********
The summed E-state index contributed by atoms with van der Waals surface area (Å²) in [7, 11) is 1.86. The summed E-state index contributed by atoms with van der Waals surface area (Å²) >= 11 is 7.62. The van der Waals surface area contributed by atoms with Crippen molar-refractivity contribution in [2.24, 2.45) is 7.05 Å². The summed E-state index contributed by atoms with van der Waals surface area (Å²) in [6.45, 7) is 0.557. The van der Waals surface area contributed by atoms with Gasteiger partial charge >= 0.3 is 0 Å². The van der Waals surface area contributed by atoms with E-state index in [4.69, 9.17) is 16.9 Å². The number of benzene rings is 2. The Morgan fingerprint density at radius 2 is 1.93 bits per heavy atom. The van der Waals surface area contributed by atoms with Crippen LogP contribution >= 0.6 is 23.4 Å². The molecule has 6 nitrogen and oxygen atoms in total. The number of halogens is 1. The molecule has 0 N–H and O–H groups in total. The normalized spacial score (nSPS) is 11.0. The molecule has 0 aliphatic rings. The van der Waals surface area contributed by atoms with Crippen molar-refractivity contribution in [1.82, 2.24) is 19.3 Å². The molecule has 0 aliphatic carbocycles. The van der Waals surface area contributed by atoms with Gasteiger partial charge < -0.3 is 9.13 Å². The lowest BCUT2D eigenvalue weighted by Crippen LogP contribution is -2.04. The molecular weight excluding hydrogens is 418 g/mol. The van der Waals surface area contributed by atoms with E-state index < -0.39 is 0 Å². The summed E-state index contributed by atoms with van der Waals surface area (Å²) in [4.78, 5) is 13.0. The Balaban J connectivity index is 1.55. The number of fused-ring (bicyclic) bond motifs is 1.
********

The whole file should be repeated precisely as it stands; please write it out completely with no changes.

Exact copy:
The summed E-state index contributed by atoms with van der Waals surface area (Å²) in [7, 11) is 1.86. The summed E-state index contributed by atoms with van der Waals surface area (Å²) >= 11 is 7.62. The van der Waals surface area contributed by atoms with Crippen molar-refractivity contribution in [2.24, 2.45) is 7.05 Å². The summed E-state index contributed by atoms with van der Waals surface area (Å²) in [6.45, 7) is 0.557. The van der Waals surface area contributed by atoms with Gasteiger partial charge >= 0.3 is 0 Å². The van der Waals surface area contributed by atoms with E-state index in [4.69, 9.17) is 16.9 Å². The number of benzene rings is 2. The Morgan fingerprint density at radius 2 is 1.93 bits per heavy atom. The van der Waals surface area contributed by atoms with Crippen LogP contribution >= 0.6 is 23.4 Å². The molecule has 6 nitrogen and oxygen atoms in total. The number of halogens is 1. The molecule has 0 N–H and O–H groups in total. The normalized spacial score (nSPS) is 11.0. The molecule has 0 aliphatic rings. The van der Waals surface area contributed by atoms with Crippen molar-refractivity contribution in [1.82, 2.24) is 19.3 Å². The molecule has 0 aliphatic carbocycles. The van der Waals surface area contributed by atoms with Gasteiger partial charge < -0.3 is 9.13 Å². The lowest BCUT2D eigenvalue weighted by Crippen LogP contribution is -2.04. The molecular weight excluding hydrogens is 418 g/mol. The van der Waals surface area contributed by atoms with E-state index < -0.39 is 0 Å². The summed E-state index contributed by atoms with van der Waals surface area (Å²) in [4.78, 5) is 13.0. The Balaban J connectivity index is 1.55. The number of fused-ring (bicyclic) bond motifs is 1.